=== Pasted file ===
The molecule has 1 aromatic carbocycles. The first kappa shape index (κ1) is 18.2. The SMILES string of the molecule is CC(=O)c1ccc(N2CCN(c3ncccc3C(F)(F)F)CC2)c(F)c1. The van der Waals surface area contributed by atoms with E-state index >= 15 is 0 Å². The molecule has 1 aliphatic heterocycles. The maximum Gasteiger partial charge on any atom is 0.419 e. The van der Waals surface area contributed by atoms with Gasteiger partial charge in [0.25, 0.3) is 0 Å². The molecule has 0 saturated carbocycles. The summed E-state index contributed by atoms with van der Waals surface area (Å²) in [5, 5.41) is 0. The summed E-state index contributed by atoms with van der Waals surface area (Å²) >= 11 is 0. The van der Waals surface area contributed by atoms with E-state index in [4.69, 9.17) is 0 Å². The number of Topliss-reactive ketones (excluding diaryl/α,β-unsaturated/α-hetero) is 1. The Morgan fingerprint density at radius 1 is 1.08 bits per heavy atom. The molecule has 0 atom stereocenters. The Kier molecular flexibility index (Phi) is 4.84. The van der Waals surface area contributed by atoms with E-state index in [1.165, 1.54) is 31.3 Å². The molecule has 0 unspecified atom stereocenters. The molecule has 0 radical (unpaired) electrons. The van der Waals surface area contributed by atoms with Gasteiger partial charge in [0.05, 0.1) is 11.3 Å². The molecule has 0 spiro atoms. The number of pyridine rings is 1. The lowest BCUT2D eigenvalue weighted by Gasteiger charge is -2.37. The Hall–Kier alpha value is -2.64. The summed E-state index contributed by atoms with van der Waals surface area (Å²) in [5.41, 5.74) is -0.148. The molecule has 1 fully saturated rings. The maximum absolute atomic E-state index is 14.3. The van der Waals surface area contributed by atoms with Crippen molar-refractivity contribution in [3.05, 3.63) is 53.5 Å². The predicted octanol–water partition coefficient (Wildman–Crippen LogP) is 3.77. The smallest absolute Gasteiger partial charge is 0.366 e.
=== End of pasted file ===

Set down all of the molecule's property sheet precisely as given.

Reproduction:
The molecule has 1 aromatic carbocycles. The first kappa shape index (κ1) is 18.2. The SMILES string of the molecule is CC(=O)c1ccc(N2CCN(c3ncccc3C(F)(F)F)CC2)c(F)c1. The van der Waals surface area contributed by atoms with E-state index >= 15 is 0 Å². The molecule has 1 aliphatic heterocycles. The maximum Gasteiger partial charge on any atom is 0.419 e. The van der Waals surface area contributed by atoms with Gasteiger partial charge in [0.25, 0.3) is 0 Å². The molecule has 0 saturated carbocycles. The summed E-state index contributed by atoms with van der Waals surface area (Å²) in [5, 5.41) is 0. The summed E-state index contributed by atoms with van der Waals surface area (Å²) >= 11 is 0. The van der Waals surface area contributed by atoms with E-state index in [4.69, 9.17) is 0 Å². The number of Topliss-reactive ketones (excluding diaryl/α,β-unsaturated/α-hetero) is 1. The Morgan fingerprint density at radius 1 is 1.08 bits per heavy atom. The molecule has 0 atom stereocenters. The Kier molecular flexibility index (Phi) is 4.84. The van der Waals surface area contributed by atoms with E-state index in [1.165, 1.54) is 31.3 Å². The molecule has 0 unspecified atom stereocenters. The molecule has 0 radical (unpaired) electrons. The van der Waals surface area contributed by atoms with Gasteiger partial charge in [0.05, 0.1) is 11.3 Å². The molecule has 0 spiro atoms. The number of pyridine rings is 1. The lowest BCUT2D eigenvalue weighted by Gasteiger charge is -2.37. The Hall–Kier alpha value is -2.64. The summed E-state index contributed by atoms with van der Waals surface area (Å²) in [5.41, 5.74) is -0.148. The molecule has 1 fully saturated rings. The maximum absolute atomic E-state index is 14.3. The van der Waals surface area contributed by atoms with Crippen molar-refractivity contribution in [3.05, 3.63) is 53.5 Å². The predicted octanol–water partition coefficient (Wildman–Crippen LogP) is 3.77. The smallest absolute Gasteiger partial charge is 0.366 e.